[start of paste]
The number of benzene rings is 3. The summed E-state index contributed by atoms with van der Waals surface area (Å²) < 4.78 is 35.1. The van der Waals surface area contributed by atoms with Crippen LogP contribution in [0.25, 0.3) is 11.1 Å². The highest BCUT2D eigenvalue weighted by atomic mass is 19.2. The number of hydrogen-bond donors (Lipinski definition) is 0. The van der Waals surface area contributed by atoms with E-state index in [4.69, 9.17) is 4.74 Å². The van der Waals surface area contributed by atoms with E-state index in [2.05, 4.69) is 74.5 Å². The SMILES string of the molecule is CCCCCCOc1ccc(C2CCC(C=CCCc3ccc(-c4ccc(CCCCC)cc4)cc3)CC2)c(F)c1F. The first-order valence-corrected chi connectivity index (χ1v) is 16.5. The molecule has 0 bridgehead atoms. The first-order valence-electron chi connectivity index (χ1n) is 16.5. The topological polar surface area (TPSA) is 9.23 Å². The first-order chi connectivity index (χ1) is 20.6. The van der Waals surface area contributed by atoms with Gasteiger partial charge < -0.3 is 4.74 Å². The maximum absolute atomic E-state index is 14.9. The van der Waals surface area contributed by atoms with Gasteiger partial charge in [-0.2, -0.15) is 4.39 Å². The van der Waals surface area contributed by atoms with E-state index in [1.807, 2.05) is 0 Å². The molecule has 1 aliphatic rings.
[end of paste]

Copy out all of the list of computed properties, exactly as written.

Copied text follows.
The number of benzene rings is 3. The summed E-state index contributed by atoms with van der Waals surface area (Å²) < 4.78 is 35.1. The van der Waals surface area contributed by atoms with Crippen LogP contribution in [0.25, 0.3) is 11.1 Å². The highest BCUT2D eigenvalue weighted by atomic mass is 19.2. The number of hydrogen-bond donors (Lipinski definition) is 0. The van der Waals surface area contributed by atoms with E-state index in [4.69, 9.17) is 4.74 Å². The van der Waals surface area contributed by atoms with E-state index in [2.05, 4.69) is 74.5 Å². The SMILES string of the molecule is CCCCCCOc1ccc(C2CCC(C=CCCc3ccc(-c4ccc(CCCCC)cc4)cc3)CC2)c(F)c1F. The first-order valence-corrected chi connectivity index (χ1v) is 16.5. The molecule has 0 bridgehead atoms. The first-order valence-electron chi connectivity index (χ1n) is 16.5. The topological polar surface area (TPSA) is 9.23 Å². The first-order chi connectivity index (χ1) is 20.6. The van der Waals surface area contributed by atoms with Gasteiger partial charge < -0.3 is 4.74 Å². The maximum absolute atomic E-state index is 14.9. The van der Waals surface area contributed by atoms with Gasteiger partial charge in [-0.2, -0.15) is 4.39 Å². The van der Waals surface area contributed by atoms with E-state index in [1.807, 2.05) is 0 Å². The molecule has 1 aliphatic rings.